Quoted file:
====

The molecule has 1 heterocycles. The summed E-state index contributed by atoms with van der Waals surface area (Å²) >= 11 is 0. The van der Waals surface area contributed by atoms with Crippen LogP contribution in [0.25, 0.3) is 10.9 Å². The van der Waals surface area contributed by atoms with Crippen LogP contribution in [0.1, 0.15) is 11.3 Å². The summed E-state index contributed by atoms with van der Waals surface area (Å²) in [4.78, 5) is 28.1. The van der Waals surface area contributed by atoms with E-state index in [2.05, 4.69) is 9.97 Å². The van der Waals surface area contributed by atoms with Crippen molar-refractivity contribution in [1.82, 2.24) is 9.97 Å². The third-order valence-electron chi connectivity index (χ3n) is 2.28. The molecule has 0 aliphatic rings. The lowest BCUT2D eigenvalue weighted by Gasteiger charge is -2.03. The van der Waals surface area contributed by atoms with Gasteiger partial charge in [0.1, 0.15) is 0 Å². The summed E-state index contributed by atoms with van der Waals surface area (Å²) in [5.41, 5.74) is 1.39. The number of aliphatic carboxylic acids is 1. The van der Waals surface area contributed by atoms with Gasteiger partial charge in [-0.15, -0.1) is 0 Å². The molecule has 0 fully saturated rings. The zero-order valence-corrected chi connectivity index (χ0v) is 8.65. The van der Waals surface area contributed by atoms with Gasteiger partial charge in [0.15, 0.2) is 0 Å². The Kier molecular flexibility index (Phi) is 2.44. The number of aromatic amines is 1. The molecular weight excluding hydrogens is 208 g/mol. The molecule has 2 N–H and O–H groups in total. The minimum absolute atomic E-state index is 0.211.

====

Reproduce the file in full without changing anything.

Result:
The molecule has 1 heterocycles. The summed E-state index contributed by atoms with van der Waals surface area (Å²) >= 11 is 0. The van der Waals surface area contributed by atoms with Crippen LogP contribution in [0.25, 0.3) is 10.9 Å². The van der Waals surface area contributed by atoms with Crippen LogP contribution in [0.1, 0.15) is 11.3 Å². The summed E-state index contributed by atoms with van der Waals surface area (Å²) in [4.78, 5) is 28.1. The van der Waals surface area contributed by atoms with E-state index in [2.05, 4.69) is 9.97 Å². The van der Waals surface area contributed by atoms with Crippen molar-refractivity contribution in [1.82, 2.24) is 9.97 Å². The third-order valence-electron chi connectivity index (χ3n) is 2.28. The molecule has 0 aliphatic rings. The lowest BCUT2D eigenvalue weighted by Gasteiger charge is -2.03. The van der Waals surface area contributed by atoms with Gasteiger partial charge in [0.1, 0.15) is 0 Å². The summed E-state index contributed by atoms with van der Waals surface area (Å²) in [5.41, 5.74) is 1.39. The number of aliphatic carboxylic acids is 1. The van der Waals surface area contributed by atoms with Gasteiger partial charge in [-0.15, -0.1) is 0 Å². The molecule has 0 fully saturated rings. The zero-order valence-corrected chi connectivity index (χ0v) is 8.65. The van der Waals surface area contributed by atoms with Gasteiger partial charge in [0.15, 0.2) is 0 Å². The Kier molecular flexibility index (Phi) is 2.44. The number of aromatic amines is 1. The molecular weight excluding hydrogens is 208 g/mol. The molecule has 2 N–H and O–H groups in total. The minimum absolute atomic E-state index is 0.211.